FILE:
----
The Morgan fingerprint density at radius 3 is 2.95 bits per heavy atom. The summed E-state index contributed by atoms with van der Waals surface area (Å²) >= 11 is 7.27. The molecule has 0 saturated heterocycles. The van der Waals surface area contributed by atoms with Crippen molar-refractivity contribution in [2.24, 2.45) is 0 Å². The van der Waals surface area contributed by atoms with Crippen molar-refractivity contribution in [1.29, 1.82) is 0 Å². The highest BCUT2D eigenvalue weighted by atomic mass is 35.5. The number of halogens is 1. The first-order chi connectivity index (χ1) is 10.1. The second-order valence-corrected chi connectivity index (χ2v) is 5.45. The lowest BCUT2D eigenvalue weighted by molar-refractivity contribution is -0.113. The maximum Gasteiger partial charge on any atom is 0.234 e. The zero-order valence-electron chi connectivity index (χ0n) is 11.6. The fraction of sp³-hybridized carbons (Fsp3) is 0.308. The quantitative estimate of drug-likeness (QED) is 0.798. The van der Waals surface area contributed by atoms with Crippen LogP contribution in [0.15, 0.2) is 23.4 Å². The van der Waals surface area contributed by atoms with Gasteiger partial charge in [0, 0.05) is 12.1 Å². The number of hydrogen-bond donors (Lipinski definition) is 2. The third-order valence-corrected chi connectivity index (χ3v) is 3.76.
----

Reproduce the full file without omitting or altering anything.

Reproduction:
The Morgan fingerprint density at radius 3 is 2.95 bits per heavy atom. The summed E-state index contributed by atoms with van der Waals surface area (Å²) >= 11 is 7.27. The molecule has 0 saturated heterocycles. The van der Waals surface area contributed by atoms with Crippen molar-refractivity contribution in [2.24, 2.45) is 0 Å². The van der Waals surface area contributed by atoms with Crippen molar-refractivity contribution in [1.29, 1.82) is 0 Å². The highest BCUT2D eigenvalue weighted by atomic mass is 35.5. The number of halogens is 1. The first-order chi connectivity index (χ1) is 10.1. The second-order valence-corrected chi connectivity index (χ2v) is 5.45. The lowest BCUT2D eigenvalue weighted by molar-refractivity contribution is -0.113. The maximum Gasteiger partial charge on any atom is 0.234 e. The zero-order valence-electron chi connectivity index (χ0n) is 11.6. The fraction of sp³-hybridized carbons (Fsp3) is 0.308. The quantitative estimate of drug-likeness (QED) is 0.798. The van der Waals surface area contributed by atoms with Crippen LogP contribution in [0.15, 0.2) is 23.4 Å². The van der Waals surface area contributed by atoms with Gasteiger partial charge in [0, 0.05) is 12.1 Å². The number of hydrogen-bond donors (Lipinski definition) is 2. The third-order valence-corrected chi connectivity index (χ3v) is 3.76.